A new data analysis approach identifies splicing variants associated with disease

A new data analysis approach identifies splicing variants associated with disease

Alternative splicing of CARD9, regulated by a Crohn’s disease risk variant (sQTL variant), alters protein structure. Credit: Department of Genome Function and Diversity, TMDU

In the age of big data, having a massive amount of information is the easy part; Knowing what to do with it is another story entirely. But now, researchers from Japan report that a new approach to analyzing data from genome-wide association studies can help reveal the genetic basis of many diseases.

In a study published in August in Nature CommunicationsResearchers from Tokyo Medical and Dental University (TMDU) have revealed that analysis of the coding sequences of gene splicing variants at disease-related loci can help reveal the genetic cause of some complex human diseases.

Differences in our genes cause complex diseases, but it can be difficult to know how a single genetic difference leads to disease. While some variants cause disease by change gene expression levelsIt is increasingly clear that the splicing variants that influence how a gene is transcribed β€” that is, how the gene’s DNA sequence is transcribed into RNA β€” also play an important role.

“There are a number of current approaches to identifying and analyzing genetic variants that cause splicing changes in disease-related genes,” explains Kensuke Yamaguchi, lead author of the study. “However, these methods are limited by incomplete annotation of the splicing isoforms and using the same splicing crossover by multiple isoforms, which makes them difficult to distinguish from one another.”

To overcome these drawbacks, the researchers developed a set of two analyzes that fully capture the complexity of linkage differences and their relationship to human disease: The first analysis combines isoforms with the same coding sequence to detect the resulting changes in Protein Structure, and the second analysis examines the effects of isoforms with incomplete annotations but unique coding sequences. The team then identified the full sequence of these isoforms and validated their expression in cells.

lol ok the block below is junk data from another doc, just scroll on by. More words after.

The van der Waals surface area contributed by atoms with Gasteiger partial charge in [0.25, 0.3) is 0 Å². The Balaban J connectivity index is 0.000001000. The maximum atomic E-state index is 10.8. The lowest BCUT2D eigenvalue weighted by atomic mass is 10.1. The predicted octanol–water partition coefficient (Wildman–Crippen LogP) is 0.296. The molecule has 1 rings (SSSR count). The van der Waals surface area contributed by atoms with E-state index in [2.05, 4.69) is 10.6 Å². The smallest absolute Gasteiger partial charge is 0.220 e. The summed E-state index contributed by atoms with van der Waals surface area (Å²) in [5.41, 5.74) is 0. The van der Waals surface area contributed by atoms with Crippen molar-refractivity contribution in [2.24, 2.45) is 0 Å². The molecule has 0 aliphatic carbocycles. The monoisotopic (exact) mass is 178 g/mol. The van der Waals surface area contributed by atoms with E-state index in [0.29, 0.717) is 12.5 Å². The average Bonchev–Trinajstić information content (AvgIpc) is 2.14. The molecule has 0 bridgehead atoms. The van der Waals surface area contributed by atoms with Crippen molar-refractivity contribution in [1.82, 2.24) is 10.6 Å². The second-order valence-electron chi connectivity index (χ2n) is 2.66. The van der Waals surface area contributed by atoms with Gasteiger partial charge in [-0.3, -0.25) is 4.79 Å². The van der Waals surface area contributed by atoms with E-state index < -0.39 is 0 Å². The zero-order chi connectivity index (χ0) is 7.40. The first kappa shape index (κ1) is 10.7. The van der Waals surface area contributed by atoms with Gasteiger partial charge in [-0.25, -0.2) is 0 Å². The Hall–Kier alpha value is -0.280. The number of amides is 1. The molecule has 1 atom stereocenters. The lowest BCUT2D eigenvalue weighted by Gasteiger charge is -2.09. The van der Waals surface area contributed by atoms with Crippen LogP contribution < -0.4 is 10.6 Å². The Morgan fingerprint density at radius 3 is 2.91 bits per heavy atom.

β€œThe results show that our approach is robust and effective,” says Utah Kochi, senior author of the research paper. “We have successfully identified 29 full-length isoforms with coding sequences not associated with genetic alterations that have been linked to diseases such as Parkinson’s disease, ankylosing spondylitis, irritable bowel disease, and neurodegenerative disease.”

Furthermore, they showed that genes with disease-associated splicing variants can be identified by evaluating their effects on the expression of other genes within the genome. For example, a alternative leading to a change in the ratio of two isoforms of the SNRPC gene identified as being associated with Systemic lupus erythematosus.

Taken together, these results highlight the underappreciated role of protein-altering splicing variants in disease pathogenesis. Identification of relevant variants and assessment of their function in future research using animal models can help elucidate how complex diseases arise.

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more information:
Kinsuke Yamaguchi et al., QTL linkage analysis focusing on coding sequences reveals mechanisms for disease susceptibility loci, Nature Communications (2022). DOI: 10.1038 / s41467-022-32358-1

Provided by Tokyo Medical and Dental University

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